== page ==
* Any views expressed in this opinion piece are those of the author and not of Thomson Reuters Foundation.LGBT History Month means more than just teaching children about gay and trans figures from the past. It offers them the chance to learn about how today's society works
Shaun Dellenty is an award-winning educator and advocate for LGBT+ inclusion in education
LGBT History Month is a fantastic opportunity to adorn schools with rainbow flags and bunting and to source lesbian, gay, bisexual and transgender speakers to tick the “equalities” box.
Except that’s not how it works. Schools must undertake holistic, sustainable, compassionate, organisational change to facilitate meaningful LGBT+ inclusion. History Month raises awareness of gay and trans lives often erased from the prevailing narrative, but it’s only one month.
Stonewall’s 2017 research found that almost half of all LGBT pupils face bullying in school for being gay or trans, and more than two in five trans kids have tried to take their own life. LGBT+ bullying may be targeted at any child not adhering to societal “norms”, which means it is a global concern.
Prejudice related bullying leads to poor mental health, anxiety, depression, self-harm and suicide; in fact it nearly killed me.
For 10 years, I’ve traversed the globe facilitating LGBT+ inclusion in schools. I continue to call for statutory gay and trans inclusion training for all teachers and for compulsory curricula on LGBT+ history and identities.
LGBT identities are “protected characteristics” under Britain’s Equality Act. Schools have a legal duty to protect gay and trans people from discrimination and to further equality of opportunity. From experience some educators refer to the teaching of LGBT+ history and identities as “sensitive” as a get out clause for their own prejudices or those of parents or guardians.
What is sensitive, is informing parents that their child has hurt or killed themselves due to LGBT+ bullying and prejudice. I’ve trained thousands of educators; I’m appalled by the sheer number who tell me stories of lost sons, daughters, brothers, mothers, father, friends and colleagues who felt that they had no choice but to take their own lives.
Some parents of faith are currently putting pressure on U.K. schools to abstain from teaching about gay and trans issues. “They are too young to know/schools shouldn’t promote LGBT+ lifestyles” comes the cry.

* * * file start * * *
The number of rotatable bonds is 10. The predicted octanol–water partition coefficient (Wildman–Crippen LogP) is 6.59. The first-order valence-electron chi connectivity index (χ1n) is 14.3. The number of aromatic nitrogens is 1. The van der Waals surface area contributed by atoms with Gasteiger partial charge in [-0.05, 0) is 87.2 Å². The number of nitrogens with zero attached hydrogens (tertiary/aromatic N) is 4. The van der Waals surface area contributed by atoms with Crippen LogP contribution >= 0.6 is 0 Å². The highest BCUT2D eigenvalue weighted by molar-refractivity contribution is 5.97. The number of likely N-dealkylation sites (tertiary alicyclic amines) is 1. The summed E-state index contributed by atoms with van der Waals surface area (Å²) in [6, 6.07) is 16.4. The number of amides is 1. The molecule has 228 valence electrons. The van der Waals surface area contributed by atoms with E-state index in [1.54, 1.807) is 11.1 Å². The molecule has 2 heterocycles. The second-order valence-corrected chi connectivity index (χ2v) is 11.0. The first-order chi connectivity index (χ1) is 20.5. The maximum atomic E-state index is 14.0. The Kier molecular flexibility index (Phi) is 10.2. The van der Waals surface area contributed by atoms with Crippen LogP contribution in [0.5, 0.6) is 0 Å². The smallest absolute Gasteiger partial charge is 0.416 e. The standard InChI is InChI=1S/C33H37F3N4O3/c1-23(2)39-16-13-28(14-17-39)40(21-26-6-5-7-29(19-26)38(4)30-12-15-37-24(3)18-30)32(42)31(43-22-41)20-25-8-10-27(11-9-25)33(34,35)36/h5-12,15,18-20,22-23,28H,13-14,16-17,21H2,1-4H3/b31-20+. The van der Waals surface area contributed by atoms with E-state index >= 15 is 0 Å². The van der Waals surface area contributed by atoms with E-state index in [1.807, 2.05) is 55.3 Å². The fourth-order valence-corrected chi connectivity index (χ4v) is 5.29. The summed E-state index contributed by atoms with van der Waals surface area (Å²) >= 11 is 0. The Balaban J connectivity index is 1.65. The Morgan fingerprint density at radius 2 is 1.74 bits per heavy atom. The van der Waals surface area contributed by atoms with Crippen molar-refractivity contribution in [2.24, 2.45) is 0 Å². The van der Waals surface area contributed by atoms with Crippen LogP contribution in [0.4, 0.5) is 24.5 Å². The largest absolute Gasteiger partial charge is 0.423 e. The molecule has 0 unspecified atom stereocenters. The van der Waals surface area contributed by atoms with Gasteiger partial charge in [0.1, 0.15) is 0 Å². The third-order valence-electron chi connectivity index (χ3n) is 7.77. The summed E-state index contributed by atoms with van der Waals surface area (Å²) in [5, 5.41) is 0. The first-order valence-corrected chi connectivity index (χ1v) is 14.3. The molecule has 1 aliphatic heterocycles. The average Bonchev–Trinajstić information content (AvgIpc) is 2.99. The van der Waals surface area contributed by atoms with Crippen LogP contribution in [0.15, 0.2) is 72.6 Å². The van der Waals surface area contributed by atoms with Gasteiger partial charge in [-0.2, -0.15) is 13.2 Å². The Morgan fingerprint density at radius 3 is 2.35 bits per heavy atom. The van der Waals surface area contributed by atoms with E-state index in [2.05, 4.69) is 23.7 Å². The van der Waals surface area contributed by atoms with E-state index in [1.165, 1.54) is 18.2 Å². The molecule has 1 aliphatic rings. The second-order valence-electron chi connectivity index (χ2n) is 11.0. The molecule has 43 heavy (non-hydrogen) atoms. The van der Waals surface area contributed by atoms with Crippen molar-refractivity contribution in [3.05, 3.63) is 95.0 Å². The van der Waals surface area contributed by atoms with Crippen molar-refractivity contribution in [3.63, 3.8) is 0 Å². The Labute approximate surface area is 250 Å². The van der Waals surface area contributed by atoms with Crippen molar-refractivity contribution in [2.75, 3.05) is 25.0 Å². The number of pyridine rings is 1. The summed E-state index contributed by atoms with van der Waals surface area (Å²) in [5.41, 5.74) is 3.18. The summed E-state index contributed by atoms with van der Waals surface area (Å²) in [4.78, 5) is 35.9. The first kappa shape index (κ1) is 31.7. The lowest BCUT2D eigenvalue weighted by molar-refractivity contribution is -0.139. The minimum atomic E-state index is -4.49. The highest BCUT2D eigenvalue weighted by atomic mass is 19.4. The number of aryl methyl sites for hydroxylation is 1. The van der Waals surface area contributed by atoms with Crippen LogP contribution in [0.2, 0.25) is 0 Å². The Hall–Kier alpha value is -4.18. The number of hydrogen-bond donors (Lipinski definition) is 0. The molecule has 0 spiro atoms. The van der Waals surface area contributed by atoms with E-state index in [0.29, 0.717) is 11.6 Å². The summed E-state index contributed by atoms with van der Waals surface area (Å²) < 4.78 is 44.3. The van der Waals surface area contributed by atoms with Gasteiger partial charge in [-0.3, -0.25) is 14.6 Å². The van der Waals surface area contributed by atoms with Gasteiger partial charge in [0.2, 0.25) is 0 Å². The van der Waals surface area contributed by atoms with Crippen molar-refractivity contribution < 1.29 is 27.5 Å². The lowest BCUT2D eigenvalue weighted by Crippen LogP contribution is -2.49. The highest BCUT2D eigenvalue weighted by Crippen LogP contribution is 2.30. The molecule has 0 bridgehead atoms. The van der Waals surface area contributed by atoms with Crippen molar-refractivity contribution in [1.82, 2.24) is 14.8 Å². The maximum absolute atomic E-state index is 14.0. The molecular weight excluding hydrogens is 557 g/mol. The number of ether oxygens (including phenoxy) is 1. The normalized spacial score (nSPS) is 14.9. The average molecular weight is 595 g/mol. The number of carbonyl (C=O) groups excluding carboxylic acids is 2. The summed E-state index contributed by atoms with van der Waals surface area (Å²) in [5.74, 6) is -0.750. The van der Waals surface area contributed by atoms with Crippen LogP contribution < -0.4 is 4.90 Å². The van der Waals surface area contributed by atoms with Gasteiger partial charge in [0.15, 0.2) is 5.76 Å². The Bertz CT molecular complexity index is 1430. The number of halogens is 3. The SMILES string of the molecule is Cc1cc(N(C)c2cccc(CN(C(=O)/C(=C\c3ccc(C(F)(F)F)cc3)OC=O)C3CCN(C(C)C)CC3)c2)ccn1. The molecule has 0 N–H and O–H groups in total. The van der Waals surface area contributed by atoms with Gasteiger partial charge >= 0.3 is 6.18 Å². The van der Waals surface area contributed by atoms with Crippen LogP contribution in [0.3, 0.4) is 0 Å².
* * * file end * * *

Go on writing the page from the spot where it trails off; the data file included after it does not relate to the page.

They threaten to sue and withdraw their children, missing the reality that gay and trans content in school is purely about the dissemination of facts and information about human diversity, not the oft touted and wholly mythical “promotion” of one way or another.
Schools teach about non-LGBT+ lives and history and that is OK.
They teach about non-heterosexual identities and history, but that is perceived as “promotion”.
Schools have books featuring age-appropriate stories about non-LGBT+ lives – and that is OK.
They have books featuring age-appropriate stories about gay and trans lives but that is “confusing”, “sexualising” them or promoting a “lifestyle” to them.
Schools hold an end-of-term prom where children wear adult clothes and make-up – and that is OK.
They talk about non-straight people in an assembly but that is “sexualising them”.
That’s prejudice, that’s inequality – right there.
I was once a Christian, definitely a “lifestyle choice” yet being born gay was most certainly not. But even if being LGBT+ was a choice, so what? Schools have a duty of care to all, not just some students, including those who are gay or trans.
Not teaching children that LGBT+ people exist won’t stop them being born gay or trans. LGBT+ youth still emerge within faith groups, whether their parents approve or not.
Scotland and France have recently set benchmarks, introducing national school schemes on gay and trans awareness and prevention of LGBT+ bullying.
Westminster has invested money into this, but increasingly its commitment to LGBT+ inclusive education in the primary and independent sectors is wavering.
It must not.
Prejudice exists on a spectrum; at one end LGBT+ children are teased in a school playground, at the other gay people are thrown off buildings by Isis, gay teenagers are arrested in Russia, lesbians are “correctively” raped in Uganda, trans people are shot dead in Brazil and gay men are tortured in internment camps in Chechnya.
It’s never about the mythical “promotion of LGBT+ lifestyles” (fake news) it’s about preventing the suffering of our diverse young people.
Celebrate LGBT+ History Month, but please change the prevailing narrative, before more brilliant young people suffer.
School leaders, education ministers over to you.
Openly is an initiative of the Thomson Reuters Foundation dedicated to impartial coverage of LGBT+ issues from around the world.
Our Standards: The Thomson Reuters Trust Principles.